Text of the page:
Games changing the future of health
Gaming may be key to bringing together education, consciousness, and action in the health space, writes AMY DUNCAN, client services manager of game developer Sea Monster
The events of the past two years have, undoubtedly, made all of us more aware of our health than ever before. Whether it was realising how important overall health is to staving off infections or learning how vital mental health is to our general wellbeing, there was no escaping the growing consciousness surrounding all things health.
But being conscious of health and making the changes necessary for improved outcomes are two different things. It’s one thing to know that going for a walk every day is good for your mental and physical health; putting the steps in place to ensure that you actually go for that walk is another thing entirely.
There’s a growing body of evidence to show that gaming – something most of us grew up being told was inherently unhealthy – may be key to bringing together education, consciousness, and action in the health space. That’s true not just for the ordinary people targeted by healthcare interventions, but also for healthcare providers out to make the biggest possible impact.
Before taking a look at how games can play that role, it’s important to address the misconception that they’re inherently unhealthy. While sitting in the same place for hours on end isn’t great from a health perspective, that’s equally true of spending the whole working day at a desk or bingeing a TV series in one go.
It’s also true that games can contain concealed ads for unhealthy products inside the gameplay and that people can be bullied and experience harassment within multiplayer games. But from a mental perspective, playing games can be incredibly healthy and rewarding. Research from Oxford University, for example, showed that people who played Nintendo’s Animal Crossing and EA’s Plants vs. Zombies: Battle for Neighborville reported greater “wellbeing”. The 2020 study, which was one of the first to combine psychological questionnaires with true records of time spent playing games, was of landmark importance in demonstrating that games can have positive outcomes.
It’s clear then that not only can games be healthy but that the things we find rewarding in them can be used for good.
The gamification of health
Now, the idea of using games for positive outcomes is hardly new. We’ve long known that play improves the cognitive, physical, social, and emotional wellbeing of children and young people (we’re also increasingly comfortable that the same is true for all adults). It’s hardly surprising then that educational games quickly followed the rise of the personal computer.
We’ve come a long way since those early days of basic maths and literacy games. Today, organisations can build bespoke games aimed at producing positive outcomes in a number of healthcare fields, including physical, mental, and financial health.
It’s also increasingly easy to blend real-world rewards with the completion of gameplay mechanics. One of our own projects, for example, was developed to help address COVID-19 and vaccine misinformation by having players engage with information and animation in a safe space- learning along the way. Ultimately, we wanted people to be as informed as possible about the virus and (hopefully) get vaccinated. We knew that if there was only a reward for going through all the gameplay mechanics and getting vaccinated, at least some of the target audience would be turned off. So, we simply made the rewards different. Those who got the vaccine were able to enter a competition to win a restaurant voucher, for example, while the unvaccinated users’ equivalent was a voucher of the same value, but for a meal to be enjoyed at home.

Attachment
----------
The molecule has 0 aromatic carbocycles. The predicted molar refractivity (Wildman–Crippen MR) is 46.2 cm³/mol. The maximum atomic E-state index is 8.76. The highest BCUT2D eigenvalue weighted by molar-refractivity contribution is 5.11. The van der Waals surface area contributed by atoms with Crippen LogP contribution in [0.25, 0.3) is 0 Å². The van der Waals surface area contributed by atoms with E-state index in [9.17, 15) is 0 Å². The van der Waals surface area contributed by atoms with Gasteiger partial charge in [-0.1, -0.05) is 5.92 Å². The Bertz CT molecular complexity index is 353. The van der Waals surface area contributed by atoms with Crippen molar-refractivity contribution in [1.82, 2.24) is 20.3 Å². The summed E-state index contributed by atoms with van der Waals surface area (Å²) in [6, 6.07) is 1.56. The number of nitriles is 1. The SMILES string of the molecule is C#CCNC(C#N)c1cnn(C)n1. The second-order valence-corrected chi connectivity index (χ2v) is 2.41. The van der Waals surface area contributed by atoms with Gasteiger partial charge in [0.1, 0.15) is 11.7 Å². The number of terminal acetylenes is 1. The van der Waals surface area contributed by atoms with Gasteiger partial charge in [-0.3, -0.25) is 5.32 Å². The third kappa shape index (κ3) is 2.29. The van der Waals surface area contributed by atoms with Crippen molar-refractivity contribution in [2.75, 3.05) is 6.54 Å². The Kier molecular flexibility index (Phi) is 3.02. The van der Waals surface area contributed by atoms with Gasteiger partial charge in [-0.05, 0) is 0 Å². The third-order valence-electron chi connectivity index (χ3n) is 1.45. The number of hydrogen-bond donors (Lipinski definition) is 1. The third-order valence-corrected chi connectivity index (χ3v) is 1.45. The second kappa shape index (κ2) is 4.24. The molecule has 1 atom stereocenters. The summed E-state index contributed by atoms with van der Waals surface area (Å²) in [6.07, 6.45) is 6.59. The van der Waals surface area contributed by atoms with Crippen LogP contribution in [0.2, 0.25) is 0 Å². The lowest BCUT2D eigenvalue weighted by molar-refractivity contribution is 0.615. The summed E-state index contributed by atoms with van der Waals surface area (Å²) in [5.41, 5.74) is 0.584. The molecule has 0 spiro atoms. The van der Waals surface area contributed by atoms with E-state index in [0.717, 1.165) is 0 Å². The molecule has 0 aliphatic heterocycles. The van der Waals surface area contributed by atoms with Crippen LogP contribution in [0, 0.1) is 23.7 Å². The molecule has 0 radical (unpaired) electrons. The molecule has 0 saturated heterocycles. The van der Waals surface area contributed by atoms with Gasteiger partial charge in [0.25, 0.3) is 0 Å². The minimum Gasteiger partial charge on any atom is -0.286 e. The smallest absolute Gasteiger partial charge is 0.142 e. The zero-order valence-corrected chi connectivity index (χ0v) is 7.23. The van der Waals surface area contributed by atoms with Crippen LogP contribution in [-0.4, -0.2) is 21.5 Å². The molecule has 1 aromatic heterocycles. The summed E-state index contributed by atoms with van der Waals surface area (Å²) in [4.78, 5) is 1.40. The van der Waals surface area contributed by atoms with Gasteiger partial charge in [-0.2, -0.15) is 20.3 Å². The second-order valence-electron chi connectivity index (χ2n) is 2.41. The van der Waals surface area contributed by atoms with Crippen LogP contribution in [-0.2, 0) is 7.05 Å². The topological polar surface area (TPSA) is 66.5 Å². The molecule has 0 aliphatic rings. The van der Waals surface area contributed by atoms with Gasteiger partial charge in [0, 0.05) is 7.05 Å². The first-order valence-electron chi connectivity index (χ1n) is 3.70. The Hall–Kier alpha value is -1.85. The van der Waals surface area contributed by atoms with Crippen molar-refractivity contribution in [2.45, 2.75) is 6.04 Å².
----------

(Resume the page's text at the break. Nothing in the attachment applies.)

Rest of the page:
In 2021, the World Health Organisation (WHO) acknowledged that these kinds of games could be a valuable tool in producing positive health outcomes. As it pointed out, however, games could also be useful in training medical practitioners. Virtual reality simulators, for instance, are already being used to train surgeons in techniques and device usage. Similar to flight simulator training for pilots, these solutions safely expose medical practitioners to different scenarios, meaning that they’ll be better equipped when they take place in real life.
As promising as games are for healthcare though, it’s important to note that no one can simply build a game and hope to see positive outcomes. These games require extensive research before development can even begin. Game builders don’t just need to understand the outcomes they’re trying to produce and why they’re important, but also what the target audience for the game will best respond to.
It’s therefore critical that any organisation looking to build a game, vet potential game developers to ensure they have the expertise to undertake this research.
Furthermore, nudging behaviour change is very different from proving it, and only game developers worth their salt in this regard will build in a monitoring and evaluation framework on which to test the efficacy of the game, should this be an important goal to the organisation concerned.
Treating the whole
Even as the potential for games in healthcare becomes clearer, it’s critical that they aren’t treated as a panacea. Just as it’s important to treat every aspect of our health and wellbeing as part of a much bigger whole, so we should view games as part of an increasingly sophisticated toolkit we have at our disposal when it comes to improving outcomes for patients and practitioners alike.
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